26 September 2008
Seven councils that set up the first private finance initiative schemes in housing have saved the Treasury about £47m.
Research carried out for the Department for Communities and Local Government shows that the contracts cost £598m. Had the same work been funded through normal public expenditure, the estimated bill would have been £645m.
The London Borough of Newham saved nearly £16m when it paid a private firm £71m to refurbish 1,200 homes. But a plan by Leeds to improve 1,500 homes cost £112m — a saving of just £1m. Reading and Sandwell both reported savings of 5%.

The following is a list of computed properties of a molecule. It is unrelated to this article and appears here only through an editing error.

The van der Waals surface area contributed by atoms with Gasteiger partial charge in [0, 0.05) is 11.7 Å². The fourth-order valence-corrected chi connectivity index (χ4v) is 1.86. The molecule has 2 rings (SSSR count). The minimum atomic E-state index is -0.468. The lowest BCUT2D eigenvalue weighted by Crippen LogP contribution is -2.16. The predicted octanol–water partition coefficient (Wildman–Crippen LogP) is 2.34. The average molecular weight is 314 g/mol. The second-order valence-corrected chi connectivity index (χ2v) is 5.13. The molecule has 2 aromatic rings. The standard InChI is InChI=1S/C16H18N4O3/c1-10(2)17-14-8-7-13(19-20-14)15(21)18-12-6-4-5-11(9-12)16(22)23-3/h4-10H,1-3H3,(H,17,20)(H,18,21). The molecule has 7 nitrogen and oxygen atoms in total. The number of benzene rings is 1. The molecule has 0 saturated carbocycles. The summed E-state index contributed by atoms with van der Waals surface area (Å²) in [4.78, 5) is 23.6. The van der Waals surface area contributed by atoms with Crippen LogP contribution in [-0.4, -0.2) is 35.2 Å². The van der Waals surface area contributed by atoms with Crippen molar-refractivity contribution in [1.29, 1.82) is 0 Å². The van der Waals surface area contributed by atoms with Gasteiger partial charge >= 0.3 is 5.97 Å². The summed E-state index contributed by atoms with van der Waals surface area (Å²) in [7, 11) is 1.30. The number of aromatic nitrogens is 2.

The report, published on September 18, says the PFI allows councils to embark on projects sooner, as well as potentially saving money. But only 58% of residents in the local authorities involved had heard of the initiative.
A wide range of services, including rent collection and repairs, are now in private hands. 'The level of financial success will be judged on whether the schemes are delivered to standard,' says the report.'
Earlier this year, the DCLG launched a sixth round of housing PFI schemes, worth £1.87bn.